Our Score: 2 out of 5 stars
On a Sunday morning, while hearing confession, Father James (Brendan Gleeson) is told by the confessor that he plans to kill him in exactly one week. This is how our story begins. And it is all downhill from there.
If it were not for the support of Gleeson this film would collapse on itself from the weight of its pretension and cheesy performances. Gleeson carries this film entirely, but even his likability (as a person and as the character) is not enough to save this film from falling flat. Being that it was financed by the Irish Film Board is surprising considering the film paints all of the inhabitants that we meet in this small Irish town as disgusting, depraved, and horrible human beings. Save, of course, for Father James.
The biggest hindrance here, in my opinion, is the writing. It seems too self-aware and tries to be clever while, at the same time, calling attention to its supposed wit. Each character speaks too well to be believable. There are a myriad of literary references thrown about and each one is picked up almost immediately by another character without hesitation. I am all for being literate and learned, but this was too scripted.
Gleeson’s performance is the only believable one, and even he didn’t seem to be bringing his A-game. That being said, what he is putting out is far beyond that of the rest of the cast. Gleeson’s performance, and the amazing scenery of the coastal Irish town in which the film takes place, are what kept me watching the film, though I also must admit to watching the clock on my cellphone to see how much I had left to sit through. This film is full of quirky, dark characters, but none of them are funny or amusing enough for it to be comical. While at the same time I didn’t care enough about the characters to view this film as the drama it is intended to be. It’s as if the filmmakers wanted the film to be a Best Picture contender, but one with the low-brow humor of an Apatow comedy. Unfortunately it is far from either.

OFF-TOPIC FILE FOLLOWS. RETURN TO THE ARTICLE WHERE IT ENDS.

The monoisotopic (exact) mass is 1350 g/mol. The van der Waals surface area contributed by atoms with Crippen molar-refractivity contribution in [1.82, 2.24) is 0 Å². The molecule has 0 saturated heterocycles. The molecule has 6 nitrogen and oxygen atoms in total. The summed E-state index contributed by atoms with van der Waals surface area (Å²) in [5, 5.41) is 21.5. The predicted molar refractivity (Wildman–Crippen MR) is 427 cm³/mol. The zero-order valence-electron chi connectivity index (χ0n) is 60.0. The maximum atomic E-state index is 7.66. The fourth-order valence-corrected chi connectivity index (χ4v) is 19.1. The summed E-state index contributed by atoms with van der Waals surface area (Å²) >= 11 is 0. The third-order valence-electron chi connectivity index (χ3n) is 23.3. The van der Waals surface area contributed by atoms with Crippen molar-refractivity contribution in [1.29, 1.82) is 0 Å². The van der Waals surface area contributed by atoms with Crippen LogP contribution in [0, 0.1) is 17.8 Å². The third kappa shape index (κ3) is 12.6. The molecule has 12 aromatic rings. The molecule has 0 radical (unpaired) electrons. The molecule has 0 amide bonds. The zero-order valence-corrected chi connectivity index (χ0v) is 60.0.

If the audience pays attention to voices, it is easy to know to whom the threatening voice belongs. And it’s no surprise when we reach the climactic final scene and that person is revealed. Of course, I don’t think it was intended to be much of a mystery. I knew nothing about this film when walking into it, but felt positive based on Brendan Gleeson’s track record. Sadly, while HE doesn’t disappoint just about every other facet of this film does.